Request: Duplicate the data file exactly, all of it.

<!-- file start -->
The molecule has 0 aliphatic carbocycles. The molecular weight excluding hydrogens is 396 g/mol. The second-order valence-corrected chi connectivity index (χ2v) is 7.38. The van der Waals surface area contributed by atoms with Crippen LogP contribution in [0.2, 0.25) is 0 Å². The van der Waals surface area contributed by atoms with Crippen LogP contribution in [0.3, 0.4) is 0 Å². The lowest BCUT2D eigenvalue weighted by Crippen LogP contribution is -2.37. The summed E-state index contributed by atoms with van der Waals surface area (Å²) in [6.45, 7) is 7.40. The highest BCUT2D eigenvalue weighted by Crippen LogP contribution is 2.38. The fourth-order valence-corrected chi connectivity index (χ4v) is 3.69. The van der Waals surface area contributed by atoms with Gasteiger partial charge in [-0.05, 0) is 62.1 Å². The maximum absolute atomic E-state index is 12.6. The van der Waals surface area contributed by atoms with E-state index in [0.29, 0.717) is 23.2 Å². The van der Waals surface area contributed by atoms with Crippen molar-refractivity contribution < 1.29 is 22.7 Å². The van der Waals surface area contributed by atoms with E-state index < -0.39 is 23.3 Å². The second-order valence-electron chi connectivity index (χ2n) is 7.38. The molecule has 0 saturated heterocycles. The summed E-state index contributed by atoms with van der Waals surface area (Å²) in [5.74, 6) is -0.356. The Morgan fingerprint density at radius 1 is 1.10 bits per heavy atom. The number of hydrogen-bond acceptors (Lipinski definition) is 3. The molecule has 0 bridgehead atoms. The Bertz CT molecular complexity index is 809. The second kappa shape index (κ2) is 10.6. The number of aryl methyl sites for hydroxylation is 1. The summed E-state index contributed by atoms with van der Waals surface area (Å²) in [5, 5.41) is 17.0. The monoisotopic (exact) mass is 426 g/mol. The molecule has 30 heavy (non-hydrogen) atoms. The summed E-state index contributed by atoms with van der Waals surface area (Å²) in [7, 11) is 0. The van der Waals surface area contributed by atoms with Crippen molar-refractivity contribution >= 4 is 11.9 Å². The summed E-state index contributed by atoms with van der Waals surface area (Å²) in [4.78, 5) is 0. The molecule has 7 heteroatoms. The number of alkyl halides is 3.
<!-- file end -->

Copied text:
The molecule has 0 aliphatic carbocycles. The molecular weight excluding hydrogens is 396 g/mol. The second-order valence-corrected chi connectivity index (χ2v) is 7.38. The van der Waals surface area contributed by atoms with Crippen LogP contribution in [0.2, 0.25) is 0 Å². The van der Waals surface area contributed by atoms with Crippen LogP contribution in [0.3, 0.4) is 0 Å². The lowest BCUT2D eigenvalue weighted by Crippen LogP contribution is -2.37. The summed E-state index contributed by atoms with van der Waals surface area (Å²) in [6.45, 7) is 7.40. The highest BCUT2D eigenvalue weighted by Crippen LogP contribution is 2.38. The fourth-order valence-corrected chi connectivity index (χ4v) is 3.69. The van der Waals surface area contributed by atoms with Gasteiger partial charge in [-0.05, 0) is 62.1 Å². The maximum absolute atomic E-state index is 12.6. The van der Waals surface area contributed by atoms with E-state index in [0.29, 0.717) is 23.2 Å². The van der Waals surface area contributed by atoms with Crippen molar-refractivity contribution < 1.29 is 22.7 Å². The van der Waals surface area contributed by atoms with E-state index < -0.39 is 23.3 Å². The second-order valence-electron chi connectivity index (χ2n) is 7.38. The molecule has 0 saturated heterocycles. The summed E-state index contributed by atoms with van der Waals surface area (Å²) in [5.74, 6) is -0.356. The Morgan fingerprint density at radius 1 is 1.10 bits per heavy atom. The number of hydrogen-bond acceptors (Lipinski definition) is 3. The molecule has 0 bridgehead atoms. The Bertz CT molecular complexity index is 809. The second kappa shape index (κ2) is 10.6. The number of aryl methyl sites for hydroxylation is 1. The summed E-state index contributed by atoms with van der Waals surface area (Å²) in [5, 5.41) is 17.0. The monoisotopic (exact) mass is 426 g/mol. The molecule has 30 heavy (non-hydrogen) atoms. The summed E-state index contributed by atoms with van der Waals surface area (Å²) in [7, 11) is 0. The van der Waals surface area contributed by atoms with Crippen molar-refractivity contribution >= 4 is 11.9 Å². The summed E-state index contributed by atoms with van der Waals surface area (Å²) in [4.78, 5) is 0. The molecule has 7 heteroatoms. The number of alkyl halides is 3.